Maybe you are one of the approximately 4.1 million Americans who took part in the opportunity for a mortgage forbearance provided by the CARES Act. Now your forbearance is ending. What can you do? You might be feeling a lot of stress right now. Take a deep breath because you do have options!
First, learn about your repayment options. Many people might believe that the only option is to make a lump sum payment to reinstate their mortgage. This is simply not the case. If this is the only alternative your mortgage servicer offers, ask about other options (unless, of course, you have a lump sum available to reinstate).
Besides reinstatement, here are some other options:
- Loan Modification
- Deferment or Partial Claim
- Repayment Plan
- Chapter 13 Bankruptcy
The CFPB website has some useful information on your options depending upon what federal agency backs your loan. If your loan is backed by Fannie Mae or Freddie Mac, a lump sum payment is not required. You may enter into a repayment plan, payment deferral, or loan modification. More information about your agency's options can be found here: CFPB Website.
But what are these options, and are any of them right for you? A loan modification might be right for you if you have experienced a long-term reduction in income. A loan modification alters the terms of your mortgage to make the payments more affordable. Paperwork is required, and it's important that you stick to the deadlines for submitting documentation provided by your mortgage servicer. Beware – you do not need to hire someone to submit a loan modification on your behalf! Many consumers get taken advantage of by businesses and individuals charging thousands of dollars to submit a loan modification. Be careful!
Another option might be a repayment plan. This will require you to make your mortgage payment along with an additional amount to catch up with the forbearance amount over a few months. This is only a good option for your if you are in a position where you can afford your monthly mortgage payment, plus a catch-up amount each month over a short period of time.
If you are eligible, your servicer may allow a deferral. This will move your payments to the end of your loan. Of course, if you sell your home or refinance before the deferral payments are due, you will have to pay the deferred payments at that time. This is only a good option for you if you can make your regular monthly payments now.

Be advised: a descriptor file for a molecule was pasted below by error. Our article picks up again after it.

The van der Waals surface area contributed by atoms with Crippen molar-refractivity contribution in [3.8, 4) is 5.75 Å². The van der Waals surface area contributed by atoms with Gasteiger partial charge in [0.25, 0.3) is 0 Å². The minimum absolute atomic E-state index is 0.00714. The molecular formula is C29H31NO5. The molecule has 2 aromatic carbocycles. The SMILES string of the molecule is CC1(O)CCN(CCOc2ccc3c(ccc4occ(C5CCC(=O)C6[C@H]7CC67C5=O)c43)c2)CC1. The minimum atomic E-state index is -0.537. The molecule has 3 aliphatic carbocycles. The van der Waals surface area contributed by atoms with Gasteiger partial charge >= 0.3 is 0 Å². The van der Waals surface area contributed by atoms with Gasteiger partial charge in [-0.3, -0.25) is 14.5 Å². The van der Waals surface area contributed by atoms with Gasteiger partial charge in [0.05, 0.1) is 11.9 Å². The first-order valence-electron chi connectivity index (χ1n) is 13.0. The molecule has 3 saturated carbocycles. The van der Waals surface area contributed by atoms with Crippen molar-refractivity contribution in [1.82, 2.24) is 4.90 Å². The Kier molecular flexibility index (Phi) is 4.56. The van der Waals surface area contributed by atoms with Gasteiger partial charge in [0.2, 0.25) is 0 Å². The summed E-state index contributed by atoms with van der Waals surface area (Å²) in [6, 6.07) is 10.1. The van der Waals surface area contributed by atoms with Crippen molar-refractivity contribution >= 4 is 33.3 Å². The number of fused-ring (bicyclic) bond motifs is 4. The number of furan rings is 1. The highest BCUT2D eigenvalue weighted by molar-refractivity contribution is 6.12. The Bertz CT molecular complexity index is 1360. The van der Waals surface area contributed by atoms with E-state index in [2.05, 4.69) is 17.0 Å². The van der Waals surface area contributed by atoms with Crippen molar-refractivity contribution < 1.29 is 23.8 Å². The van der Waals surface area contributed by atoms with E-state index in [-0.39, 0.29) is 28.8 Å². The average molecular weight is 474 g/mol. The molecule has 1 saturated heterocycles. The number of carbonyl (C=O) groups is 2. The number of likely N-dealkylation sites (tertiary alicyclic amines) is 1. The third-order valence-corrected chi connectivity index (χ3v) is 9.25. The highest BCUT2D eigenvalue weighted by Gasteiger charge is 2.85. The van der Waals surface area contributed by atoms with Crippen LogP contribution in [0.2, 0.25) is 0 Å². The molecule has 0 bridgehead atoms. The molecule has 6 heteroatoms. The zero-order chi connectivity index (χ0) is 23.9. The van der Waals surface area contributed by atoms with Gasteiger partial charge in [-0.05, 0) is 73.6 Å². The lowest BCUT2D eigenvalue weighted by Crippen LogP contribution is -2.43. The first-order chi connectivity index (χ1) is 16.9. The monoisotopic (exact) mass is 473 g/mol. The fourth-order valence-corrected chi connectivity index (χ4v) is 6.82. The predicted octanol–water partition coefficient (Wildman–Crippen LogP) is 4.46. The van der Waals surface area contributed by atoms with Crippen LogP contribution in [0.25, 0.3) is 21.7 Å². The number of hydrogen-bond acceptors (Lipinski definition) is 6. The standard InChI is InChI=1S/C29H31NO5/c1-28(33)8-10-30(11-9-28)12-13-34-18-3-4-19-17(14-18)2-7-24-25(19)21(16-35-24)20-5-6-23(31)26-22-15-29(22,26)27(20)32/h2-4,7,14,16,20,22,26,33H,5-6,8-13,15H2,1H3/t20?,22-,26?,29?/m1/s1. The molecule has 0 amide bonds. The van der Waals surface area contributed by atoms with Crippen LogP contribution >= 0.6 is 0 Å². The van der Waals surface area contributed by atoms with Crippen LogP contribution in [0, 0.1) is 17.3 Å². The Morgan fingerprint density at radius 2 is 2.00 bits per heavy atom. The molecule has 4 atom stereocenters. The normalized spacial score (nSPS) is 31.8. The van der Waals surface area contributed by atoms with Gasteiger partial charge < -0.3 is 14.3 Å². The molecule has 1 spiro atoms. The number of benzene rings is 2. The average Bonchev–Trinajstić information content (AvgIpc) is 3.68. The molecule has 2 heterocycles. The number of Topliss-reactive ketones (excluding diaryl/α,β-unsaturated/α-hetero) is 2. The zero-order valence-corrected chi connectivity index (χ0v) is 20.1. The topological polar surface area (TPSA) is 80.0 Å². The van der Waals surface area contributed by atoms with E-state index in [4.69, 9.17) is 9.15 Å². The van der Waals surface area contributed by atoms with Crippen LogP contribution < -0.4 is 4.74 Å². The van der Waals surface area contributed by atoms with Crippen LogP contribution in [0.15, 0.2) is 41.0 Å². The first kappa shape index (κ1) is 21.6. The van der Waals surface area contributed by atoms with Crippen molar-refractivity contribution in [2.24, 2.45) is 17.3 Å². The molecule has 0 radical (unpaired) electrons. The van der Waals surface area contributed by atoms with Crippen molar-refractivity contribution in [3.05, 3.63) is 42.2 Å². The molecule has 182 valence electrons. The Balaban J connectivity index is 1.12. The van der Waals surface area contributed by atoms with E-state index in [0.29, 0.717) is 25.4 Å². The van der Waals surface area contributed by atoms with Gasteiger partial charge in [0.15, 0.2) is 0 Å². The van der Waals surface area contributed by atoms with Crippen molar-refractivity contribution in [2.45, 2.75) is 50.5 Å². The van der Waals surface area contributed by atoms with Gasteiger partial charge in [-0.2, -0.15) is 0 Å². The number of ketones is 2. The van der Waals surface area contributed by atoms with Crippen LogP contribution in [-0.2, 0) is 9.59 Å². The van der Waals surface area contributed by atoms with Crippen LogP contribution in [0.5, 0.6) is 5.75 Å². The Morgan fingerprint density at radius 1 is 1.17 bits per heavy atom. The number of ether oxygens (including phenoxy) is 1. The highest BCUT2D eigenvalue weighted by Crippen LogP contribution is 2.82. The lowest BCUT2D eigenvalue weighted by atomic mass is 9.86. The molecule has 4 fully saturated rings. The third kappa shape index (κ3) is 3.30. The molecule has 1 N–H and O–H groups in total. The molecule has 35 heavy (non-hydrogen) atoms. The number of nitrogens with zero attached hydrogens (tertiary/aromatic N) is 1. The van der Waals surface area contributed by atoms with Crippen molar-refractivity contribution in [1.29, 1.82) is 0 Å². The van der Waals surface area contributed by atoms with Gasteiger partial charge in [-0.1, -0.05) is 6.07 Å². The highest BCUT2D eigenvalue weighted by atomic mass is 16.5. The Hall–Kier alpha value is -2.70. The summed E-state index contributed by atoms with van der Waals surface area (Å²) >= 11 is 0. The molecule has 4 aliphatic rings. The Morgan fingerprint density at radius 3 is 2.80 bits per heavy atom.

What if none of these options are right for you? If you have a source of income, a Chapter 13 bankruptcy may allow you to save your home. You will be required to make your regular monthly payment to your mortgage company, and you can pay the back payments over a three to five year period. Depending upon what area of Texas you reside, the regular monthly payment may be paid by you directly to the mortgage company or by a Chapter 13 Bankruptcy Trustee as part of your proposed repayment plan. Your back payments will be forwarded to your mortgage company by a Chapter 13 Trustee as proposed by your bankruptcy plan.
Again, bankruptcy is an area where you need to exercise care. The process itself is an excellent option for qualifying consumers; however, many attorneys are taking advantage of the opportunities to appear by video or telephone due to the pandemic and file cases in areas in which they do not live or regularly practice. Unfortunately, some are not familiarizing themselves with local practices and procedures, which has resulted in bad results for some clients. For example, I googled “bankruptcy attorney near me” last night, and a firm over 200 miles from me was the first to appear in the results. Even though bankruptcy is federal law, local practice and procedure can vary widely from district to district. It's important to interview more than one attorney as they will be your attorney for 3 to 5 years, and you may be better served by a local attorney.
When making your decision to exit your forbearance, review all of the options and carefully decide what might be best for you.